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People — Our Most Vital Resource

The Australian or New Zealand business executive is constantly being reminded that we have a critical shortage of skilled, professional and managerial manpower which may throttle our economic growth.

It follows that the successful executive is likely to be he who attracts, appoints and retains the highest proportion of skilled, professional and managerial manpower relevant to his needs.
Most of our chief executives will spend hundreds of thousands of dollars and man-hours in research, feasibility studies, task-forces and consultants' fees before taking a major decision to invest in capital equipment, facilities or machinery. Yet they baulk at spending a fraction of such money and effort in finding excellent people.
Then they wonder why they can't keep employees and blame their high staff turnover on the pernicious attitudes of the modern generation - as their forebears did before them.
The recruitment, selection and placement of high-salary staff is a lengthy process. Many colleagues have reacted with irritable disbelief when I have told them: it takes, on average, six months to recruit a top manager; four months to recruit a middle manager; and two months for non-managerial staff. Of course, there are many exceptions to this rough rule of thumb, but over two decades I have been amazed at its consistency.
The first essential criterion if a company is to attract excellent staff is that its top management must be very clear on what business it is in; where it is going; what its long-term objectives are; and what strategies it is adopting to achieve those objectives.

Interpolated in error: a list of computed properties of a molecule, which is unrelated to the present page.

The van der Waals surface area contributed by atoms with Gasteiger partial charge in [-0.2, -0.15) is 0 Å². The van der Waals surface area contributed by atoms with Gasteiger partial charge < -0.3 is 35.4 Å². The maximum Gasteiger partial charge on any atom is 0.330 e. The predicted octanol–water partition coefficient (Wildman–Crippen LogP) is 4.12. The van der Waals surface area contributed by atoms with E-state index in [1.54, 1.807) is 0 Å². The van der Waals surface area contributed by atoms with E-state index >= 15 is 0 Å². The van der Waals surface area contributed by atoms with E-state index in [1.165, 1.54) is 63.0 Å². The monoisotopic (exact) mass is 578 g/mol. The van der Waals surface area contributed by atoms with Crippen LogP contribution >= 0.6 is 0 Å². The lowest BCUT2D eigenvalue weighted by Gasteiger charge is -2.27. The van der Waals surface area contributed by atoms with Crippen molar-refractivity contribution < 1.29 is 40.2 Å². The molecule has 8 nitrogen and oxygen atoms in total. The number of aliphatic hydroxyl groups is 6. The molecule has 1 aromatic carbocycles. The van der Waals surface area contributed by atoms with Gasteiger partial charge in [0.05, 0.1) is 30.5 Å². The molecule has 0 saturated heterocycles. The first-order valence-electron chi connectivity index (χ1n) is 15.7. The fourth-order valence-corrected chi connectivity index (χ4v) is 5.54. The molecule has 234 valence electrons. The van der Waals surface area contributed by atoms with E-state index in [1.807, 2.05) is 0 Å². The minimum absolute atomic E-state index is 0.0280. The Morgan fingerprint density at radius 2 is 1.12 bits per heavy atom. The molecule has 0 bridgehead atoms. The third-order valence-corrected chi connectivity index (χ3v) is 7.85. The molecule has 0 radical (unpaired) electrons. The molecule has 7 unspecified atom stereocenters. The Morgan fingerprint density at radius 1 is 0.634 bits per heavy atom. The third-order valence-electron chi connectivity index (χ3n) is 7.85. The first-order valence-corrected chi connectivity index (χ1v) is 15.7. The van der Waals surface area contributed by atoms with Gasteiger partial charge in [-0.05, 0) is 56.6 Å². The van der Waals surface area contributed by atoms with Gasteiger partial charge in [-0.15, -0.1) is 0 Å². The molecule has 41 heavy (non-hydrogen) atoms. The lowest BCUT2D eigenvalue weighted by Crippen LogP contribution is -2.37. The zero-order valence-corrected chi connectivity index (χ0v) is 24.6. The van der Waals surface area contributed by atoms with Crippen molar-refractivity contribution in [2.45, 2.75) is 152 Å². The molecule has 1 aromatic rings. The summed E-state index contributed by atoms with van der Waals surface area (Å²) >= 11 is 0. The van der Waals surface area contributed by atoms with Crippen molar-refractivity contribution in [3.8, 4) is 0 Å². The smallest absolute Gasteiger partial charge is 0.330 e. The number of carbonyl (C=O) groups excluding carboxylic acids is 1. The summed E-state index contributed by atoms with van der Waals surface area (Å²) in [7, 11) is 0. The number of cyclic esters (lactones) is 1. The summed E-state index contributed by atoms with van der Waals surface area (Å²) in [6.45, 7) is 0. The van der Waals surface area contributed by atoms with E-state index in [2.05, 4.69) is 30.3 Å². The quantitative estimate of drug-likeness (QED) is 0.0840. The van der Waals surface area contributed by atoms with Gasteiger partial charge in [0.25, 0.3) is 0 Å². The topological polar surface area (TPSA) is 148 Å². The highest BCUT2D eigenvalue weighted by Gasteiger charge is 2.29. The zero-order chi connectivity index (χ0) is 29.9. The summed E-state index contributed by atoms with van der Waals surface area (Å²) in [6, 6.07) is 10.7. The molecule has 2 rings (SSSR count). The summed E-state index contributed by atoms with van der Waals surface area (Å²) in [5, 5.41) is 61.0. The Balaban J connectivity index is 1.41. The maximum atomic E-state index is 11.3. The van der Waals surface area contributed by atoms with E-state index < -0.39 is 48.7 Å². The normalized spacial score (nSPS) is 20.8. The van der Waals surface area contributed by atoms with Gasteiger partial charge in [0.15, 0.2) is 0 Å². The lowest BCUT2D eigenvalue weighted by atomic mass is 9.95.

Without a clear understanding of these matters, it is unlikely that the company can be structured effectively so that every employee clearly understands his job, its critical success factors, the limits of his responsibility and authority, correct communication channels and so on.
I never cease to be amazed at the number of very senior executives, in what seem to be highly-paid, attractive positions, who are currently seeking alternative employment because "the job isn't what I was told it would be", or, "I get conflicting instructions from different bosses".
Once the company has been properly structured to pursue its chosen strategies in the smartest way, we can accurately describe the jobs that need to be done, within the structure, to attain its objectives.
By "job description" I don't mean those multi-page catechisms lying unheeded in managers' drawers all over the world. I mean the identification of two or three critical activities demanded by the job which will determine the success or failure of the incumbent of that job.
For example, consider the ailing company, on the verge of bankruptcy, whose board has decided to recruit a new chief executive. His critical success criterion then would be the survival of the company. All other activities would be subordinate to this. Once the firm had been pulled out of the red, other critical success criteria might be demanded by the job, e.g. to increase market share, improve the financial gearing, or introduce new products. Often the MD who saved the company in a crisis is the wrong man to steer it through more tranquil times.
The identification of the critical activities required by the job will naturally determine the type of person needed to perform those activities successfully, i.e. the "employee specification". The format of any written specification will vary with individual taste, the nature and level of the job. I believe it should include only but all the essential qualities demanded by the job in terms of, for example, physical qualities and health, academic or professional qualifications, relevant experience, motivation, maturity and specific personal dimensions (analytical ability, judgment, communication, skills and so on).
This is a critical step in the recruitment and selection process and it is vital that the employee specification should have the agreement and commitment of the superior to whom the recruited employee will report. It forms the basis of the recruitment effort which may, of course, take several forms. Perhaps the ideal incumbent is already in the company awaiting development and promotion. Perhaps we need to "poach" from a competitor. Or advertise. Or use a consultant.

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